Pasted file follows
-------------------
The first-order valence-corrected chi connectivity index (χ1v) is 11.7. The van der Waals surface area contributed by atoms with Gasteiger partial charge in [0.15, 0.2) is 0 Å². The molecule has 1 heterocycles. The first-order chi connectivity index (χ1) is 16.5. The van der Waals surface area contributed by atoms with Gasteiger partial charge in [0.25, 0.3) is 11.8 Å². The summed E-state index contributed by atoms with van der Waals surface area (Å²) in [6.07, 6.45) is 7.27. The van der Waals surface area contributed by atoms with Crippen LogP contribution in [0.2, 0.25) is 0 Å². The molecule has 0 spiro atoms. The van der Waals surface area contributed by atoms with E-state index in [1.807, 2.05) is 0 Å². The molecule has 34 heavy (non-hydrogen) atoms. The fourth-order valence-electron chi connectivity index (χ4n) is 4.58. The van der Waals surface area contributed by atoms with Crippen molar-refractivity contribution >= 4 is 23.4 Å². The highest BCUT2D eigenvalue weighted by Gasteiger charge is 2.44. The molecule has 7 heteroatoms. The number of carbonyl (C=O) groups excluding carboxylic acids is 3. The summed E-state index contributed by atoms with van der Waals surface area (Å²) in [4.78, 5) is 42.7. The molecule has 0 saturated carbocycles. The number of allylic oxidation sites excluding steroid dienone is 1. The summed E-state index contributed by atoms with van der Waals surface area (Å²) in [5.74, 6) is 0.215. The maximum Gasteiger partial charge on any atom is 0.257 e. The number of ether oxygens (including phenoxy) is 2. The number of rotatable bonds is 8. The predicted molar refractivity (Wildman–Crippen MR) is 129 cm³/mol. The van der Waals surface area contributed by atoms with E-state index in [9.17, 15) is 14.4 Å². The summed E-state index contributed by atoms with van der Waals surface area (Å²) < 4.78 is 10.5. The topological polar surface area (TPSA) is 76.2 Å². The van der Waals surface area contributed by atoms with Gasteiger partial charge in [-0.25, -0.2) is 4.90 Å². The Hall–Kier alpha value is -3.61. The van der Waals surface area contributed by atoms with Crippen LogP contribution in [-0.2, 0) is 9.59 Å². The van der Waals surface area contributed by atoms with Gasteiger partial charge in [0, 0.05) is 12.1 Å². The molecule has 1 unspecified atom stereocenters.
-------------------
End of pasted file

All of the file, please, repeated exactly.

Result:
The first-order valence-corrected chi connectivity index (χ1v) is 11.7. The van der Waals surface area contributed by atoms with Gasteiger partial charge in [0.15, 0.2) is 0 Å². The molecule has 1 heterocycles. The first-order chi connectivity index (χ1) is 16.5. The van der Waals surface area contributed by atoms with Gasteiger partial charge in [0.25, 0.3) is 11.8 Å². The summed E-state index contributed by atoms with van der Waals surface area (Å²) in [6.07, 6.45) is 7.27. The van der Waals surface area contributed by atoms with Crippen LogP contribution in [0.2, 0.25) is 0 Å². The molecule has 0 spiro atoms. The van der Waals surface area contributed by atoms with E-state index in [1.807, 2.05) is 0 Å². The molecule has 34 heavy (non-hydrogen) atoms. The fourth-order valence-electron chi connectivity index (χ4n) is 4.58. The van der Waals surface area contributed by atoms with Crippen molar-refractivity contribution >= 4 is 23.4 Å². The highest BCUT2D eigenvalue weighted by Gasteiger charge is 2.44. The molecule has 7 heteroatoms. The number of carbonyl (C=O) groups excluding carboxylic acids is 3. The summed E-state index contributed by atoms with van der Waals surface area (Å²) in [4.78, 5) is 42.7. The molecule has 0 saturated carbocycles. The number of allylic oxidation sites excluding steroid dienone is 1. The summed E-state index contributed by atoms with van der Waals surface area (Å²) in [5.74, 6) is 0.215. The maximum Gasteiger partial charge on any atom is 0.257 e. The number of ether oxygens (including phenoxy) is 2. The number of rotatable bonds is 8. The predicted molar refractivity (Wildman–Crippen MR) is 129 cm³/mol. The van der Waals surface area contributed by atoms with E-state index in [9.17, 15) is 14.4 Å². The summed E-state index contributed by atoms with van der Waals surface area (Å²) < 4.78 is 10.5. The topological polar surface area (TPSA) is 76.2 Å². The van der Waals surface area contributed by atoms with Gasteiger partial charge in [-0.25, -0.2) is 4.90 Å². The Hall–Kier alpha value is -3.61. The van der Waals surface area contributed by atoms with Crippen LogP contribution in [-0.2, 0) is 9.59 Å². The van der Waals surface area contributed by atoms with Gasteiger partial charge in [0, 0.05) is 12.1 Å². The molecule has 1 unspecified atom stereocenters.